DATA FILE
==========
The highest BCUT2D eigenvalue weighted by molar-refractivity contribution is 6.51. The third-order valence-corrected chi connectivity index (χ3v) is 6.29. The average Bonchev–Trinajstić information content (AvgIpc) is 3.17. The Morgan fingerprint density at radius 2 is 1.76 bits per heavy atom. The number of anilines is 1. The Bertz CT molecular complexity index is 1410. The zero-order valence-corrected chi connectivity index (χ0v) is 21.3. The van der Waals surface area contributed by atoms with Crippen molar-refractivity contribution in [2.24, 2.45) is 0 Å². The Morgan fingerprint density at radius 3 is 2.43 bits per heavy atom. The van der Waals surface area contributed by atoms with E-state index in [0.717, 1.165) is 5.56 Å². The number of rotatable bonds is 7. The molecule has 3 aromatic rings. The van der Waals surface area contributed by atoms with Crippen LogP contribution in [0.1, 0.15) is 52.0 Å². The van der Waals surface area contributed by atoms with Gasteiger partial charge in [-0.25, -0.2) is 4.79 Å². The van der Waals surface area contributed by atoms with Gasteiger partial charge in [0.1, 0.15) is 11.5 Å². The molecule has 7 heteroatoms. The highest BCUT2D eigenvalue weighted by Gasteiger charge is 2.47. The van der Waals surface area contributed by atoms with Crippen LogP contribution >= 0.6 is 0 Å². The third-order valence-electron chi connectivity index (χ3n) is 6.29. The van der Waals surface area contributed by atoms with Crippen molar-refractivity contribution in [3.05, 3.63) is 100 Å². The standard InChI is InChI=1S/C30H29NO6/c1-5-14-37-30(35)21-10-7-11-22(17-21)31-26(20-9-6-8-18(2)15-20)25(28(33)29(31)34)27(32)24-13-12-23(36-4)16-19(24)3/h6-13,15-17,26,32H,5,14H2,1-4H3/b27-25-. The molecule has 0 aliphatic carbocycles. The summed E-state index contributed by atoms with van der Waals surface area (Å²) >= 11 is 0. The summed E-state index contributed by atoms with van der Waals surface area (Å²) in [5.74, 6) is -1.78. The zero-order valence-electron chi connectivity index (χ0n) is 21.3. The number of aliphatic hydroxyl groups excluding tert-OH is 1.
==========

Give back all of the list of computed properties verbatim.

The highest BCUT2D eigenvalue weighted by molar-refractivity contribution is 6.51. The third-order valence-corrected chi connectivity index (χ3v) is 6.29. The average Bonchev–Trinajstić information content (AvgIpc) is 3.17. The Morgan fingerprint density at radius 2 is 1.76 bits per heavy atom. The number of anilines is 1. The Bertz CT molecular complexity index is 1410. The zero-order valence-corrected chi connectivity index (χ0v) is 21.3. The van der Waals surface area contributed by atoms with Crippen molar-refractivity contribution in [2.24, 2.45) is 0 Å². The Morgan fingerprint density at radius 3 is 2.43 bits per heavy atom. The van der Waals surface area contributed by atoms with E-state index in [0.717, 1.165) is 5.56 Å². The number of rotatable bonds is 7. The molecule has 3 aromatic rings. The van der Waals surface area contributed by atoms with Crippen LogP contribution in [0.1, 0.15) is 52.0 Å². The van der Waals surface area contributed by atoms with Gasteiger partial charge in [-0.25, -0.2) is 4.79 Å². The van der Waals surface area contributed by atoms with Gasteiger partial charge in [0.1, 0.15) is 11.5 Å². The molecule has 7 heteroatoms. The highest BCUT2D eigenvalue weighted by Gasteiger charge is 2.47. The van der Waals surface area contributed by atoms with Crippen LogP contribution >= 0.6 is 0 Å². The third-order valence-electron chi connectivity index (χ3n) is 6.29. The van der Waals surface area contributed by atoms with Crippen molar-refractivity contribution in [3.05, 3.63) is 100 Å². The standard InChI is InChI=1S/C30H29NO6/c1-5-14-37-30(35)21-10-7-11-22(17-21)31-26(20-9-6-8-18(2)15-20)25(28(33)29(31)34)27(32)24-13-12-23(36-4)16-19(24)3/h6-13,15-17,26,32H,5,14H2,1-4H3/b27-25-. The molecule has 0 aliphatic carbocycles. The summed E-state index contributed by atoms with van der Waals surface area (Å²) >= 11 is 0. The summed E-state index contributed by atoms with van der Waals surface area (Å²) in [5.74, 6) is -1.78. The zero-order valence-electron chi connectivity index (χ0n) is 21.3. The number of aliphatic hydroxyl groups excluding tert-OH is 1.